The Essays of Warren Buffett are nothing more than an organized compilation of the Berkshire Hathaway annual Chairman’s letters to shareholders. Hear directly from someone many consider to be the greatest investor of all time.
But if you are looking for a short cut to learning about investing don’t even bother with this book. But if you love investing and want to become great, keep reading.
Buffett says value investing is like an inoculation.
Lawrence Cunningham begins by stating that Warren Buffet’s letters to the shareholders of Berkshire Hathaway Inc., which he has selected and arranged for this volume, provide in clear language an exceptional education on the basic principles of sound business practice.
Their central theme is that fundamental analysis should guide business investment, a theme discussed in regard to understanding the proper roles of managers and shareholders, finance, mergers, valuation, and accounting.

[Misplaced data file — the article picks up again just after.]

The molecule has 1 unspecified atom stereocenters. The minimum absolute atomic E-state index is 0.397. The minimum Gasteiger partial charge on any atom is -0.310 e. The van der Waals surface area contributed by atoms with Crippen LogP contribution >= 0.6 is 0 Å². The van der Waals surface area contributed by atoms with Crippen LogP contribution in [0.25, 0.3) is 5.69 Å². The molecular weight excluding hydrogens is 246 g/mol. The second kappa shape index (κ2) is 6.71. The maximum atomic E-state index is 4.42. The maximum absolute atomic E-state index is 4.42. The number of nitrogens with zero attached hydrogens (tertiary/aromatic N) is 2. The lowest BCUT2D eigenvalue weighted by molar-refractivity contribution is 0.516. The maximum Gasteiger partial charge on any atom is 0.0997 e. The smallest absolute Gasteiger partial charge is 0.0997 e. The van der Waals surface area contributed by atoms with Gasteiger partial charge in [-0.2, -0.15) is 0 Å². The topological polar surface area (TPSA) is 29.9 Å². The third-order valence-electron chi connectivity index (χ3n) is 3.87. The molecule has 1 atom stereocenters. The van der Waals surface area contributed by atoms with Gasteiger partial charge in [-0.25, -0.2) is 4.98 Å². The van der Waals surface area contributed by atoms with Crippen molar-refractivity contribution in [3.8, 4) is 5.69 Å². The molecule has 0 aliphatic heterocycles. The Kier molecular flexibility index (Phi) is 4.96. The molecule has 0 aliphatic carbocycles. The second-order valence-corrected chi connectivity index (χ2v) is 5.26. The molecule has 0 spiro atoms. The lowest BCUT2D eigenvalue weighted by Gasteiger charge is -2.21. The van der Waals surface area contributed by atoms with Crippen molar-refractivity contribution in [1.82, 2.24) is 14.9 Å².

Cunningham points out that many of Buffet’s principles contradict the central dogmas of the past thirty years held in the major business schools, Wall Street, and corporate America.Buffett has applied these principles as CEO since 1964 of Berkshire Hathaway, a textile business he purchased and transformed into a holding company that came to own completely or to have substantial stock holdings in a number of profitable companies.(In 1988 nearly 75% of Berkshire’s total net worth was concentrated in three companies: GEICO, The Washington Post, and Capital Cities/ABC.) Buffett’s business principles are what he calls “owner-related”: he considers the shareholders as owners for whom he and Charlie Munger, his managing partner at Berkshire, work to serve their interests, and he gives the managers of the constituent companies held by Berkshire the kind of autonomy they would have were they the actual owners.In acquiring such, whether they are complete companies or large share portions, he insists on the importance of a margin of safety: the price paid should not exceed value.In the selections making up this chapter, Buffett applies his principles to various investment categories areas that fulfill the criteria of being both understandable and offering good deals.Providing clarity on “Mergers and Acquisitions,” Buffett makes the point that shareholders of the acquiring companies frequently are losers when companies combine.Finally, in the last two sections, devoted to accounting matters, Buffett discusses the proper use of financial information.In an extended “Owner’s Manual” provided for Berkshire shareholders—the first selection in this chapter—Buffett summarizes his basic business principles, elaborated in much greater detail throughout the book.As the chief manager of Berkshire, he stresses here his role as a partner with the shareholders and asserts that his interest is identical with theirs: the long-term progress of the companies Berkshire holds.Eventually, Buffett knows, the market will validate their decisions.Investment decisions, rather than being based on opinions about short-term market prospects, instead should reflect judgments about long-term prospects of specific companies.